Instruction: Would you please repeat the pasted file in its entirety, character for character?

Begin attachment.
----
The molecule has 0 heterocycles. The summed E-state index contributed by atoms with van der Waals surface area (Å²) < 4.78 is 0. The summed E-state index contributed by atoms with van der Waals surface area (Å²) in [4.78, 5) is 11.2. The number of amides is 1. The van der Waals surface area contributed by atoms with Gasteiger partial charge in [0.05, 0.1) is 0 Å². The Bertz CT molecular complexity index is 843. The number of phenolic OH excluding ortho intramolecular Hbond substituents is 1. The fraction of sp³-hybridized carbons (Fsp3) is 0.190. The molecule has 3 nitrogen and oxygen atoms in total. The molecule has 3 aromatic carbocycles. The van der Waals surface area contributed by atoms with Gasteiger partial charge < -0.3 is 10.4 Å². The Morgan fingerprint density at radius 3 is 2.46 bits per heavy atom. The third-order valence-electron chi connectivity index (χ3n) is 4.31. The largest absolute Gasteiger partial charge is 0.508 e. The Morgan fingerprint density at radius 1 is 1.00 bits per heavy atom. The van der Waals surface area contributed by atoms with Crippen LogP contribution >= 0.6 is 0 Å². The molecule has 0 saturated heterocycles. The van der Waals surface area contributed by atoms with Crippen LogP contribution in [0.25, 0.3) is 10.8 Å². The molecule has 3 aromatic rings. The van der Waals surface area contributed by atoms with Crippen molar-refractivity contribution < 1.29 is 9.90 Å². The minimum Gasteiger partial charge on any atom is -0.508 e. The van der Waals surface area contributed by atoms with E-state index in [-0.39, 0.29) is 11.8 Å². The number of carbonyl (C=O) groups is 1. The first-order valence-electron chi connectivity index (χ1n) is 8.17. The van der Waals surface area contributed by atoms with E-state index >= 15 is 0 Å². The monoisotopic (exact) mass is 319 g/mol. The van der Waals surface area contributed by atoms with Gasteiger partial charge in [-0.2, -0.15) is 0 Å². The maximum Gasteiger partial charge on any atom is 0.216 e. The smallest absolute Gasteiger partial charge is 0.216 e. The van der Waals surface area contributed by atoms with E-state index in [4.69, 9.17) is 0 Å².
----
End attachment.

The molecule has 0 heterocycles. The summed E-state index contributed by atoms with van der Waals surface area (Å²) < 4.78 is 0. The summed E-state index contributed by atoms with van der Waals surface area (Å²) in [4.78, 5) is 11.2. The number of amides is 1. The van der Waals surface area contributed by atoms with Gasteiger partial charge in [0.05, 0.1) is 0 Å². The Bertz CT molecular complexity index is 843. The number of phenolic OH excluding ortho intramolecular Hbond substituents is 1. The fraction of sp³-hybridized carbons (Fsp3) is 0.190. The molecule has 3 nitrogen and oxygen atoms in total. The molecule has 3 aromatic carbocycles. The van der Waals surface area contributed by atoms with Gasteiger partial charge < -0.3 is 10.4 Å². The Morgan fingerprint density at radius 3 is 2.46 bits per heavy atom. The third-order valence-electron chi connectivity index (χ3n) is 4.31. The largest absolute Gasteiger partial charge is 0.508 e. The Morgan fingerprint density at radius 1 is 1.00 bits per heavy atom. The van der Waals surface area contributed by atoms with Crippen LogP contribution >= 0.6 is 0 Å². The molecule has 0 saturated heterocycles. The van der Waals surface area contributed by atoms with Crippen LogP contribution in [0.25, 0.3) is 10.8 Å². The molecule has 3 aromatic rings. The van der Waals surface area contributed by atoms with Crippen molar-refractivity contribution < 1.29 is 9.90 Å². The minimum Gasteiger partial charge on any atom is -0.508 e. The van der Waals surface area contributed by atoms with E-state index in [-0.39, 0.29) is 11.8 Å². The number of carbonyl (C=O) groups is 1. The first-order valence-electron chi connectivity index (χ1n) is 8.17. The van der Waals surface area contributed by atoms with E-state index >= 15 is 0 Å². The monoisotopic (exact) mass is 319 g/mol. The van der Waals surface area contributed by atoms with Gasteiger partial charge in [-0.2, -0.15) is 0 Å². The maximum Gasteiger partial charge on any atom is 0.216 e. The smallest absolute Gasteiger partial charge is 0.216 e. The van der Waals surface area contributed by atoms with E-state index in [4.69, 9.17) is 0 Å².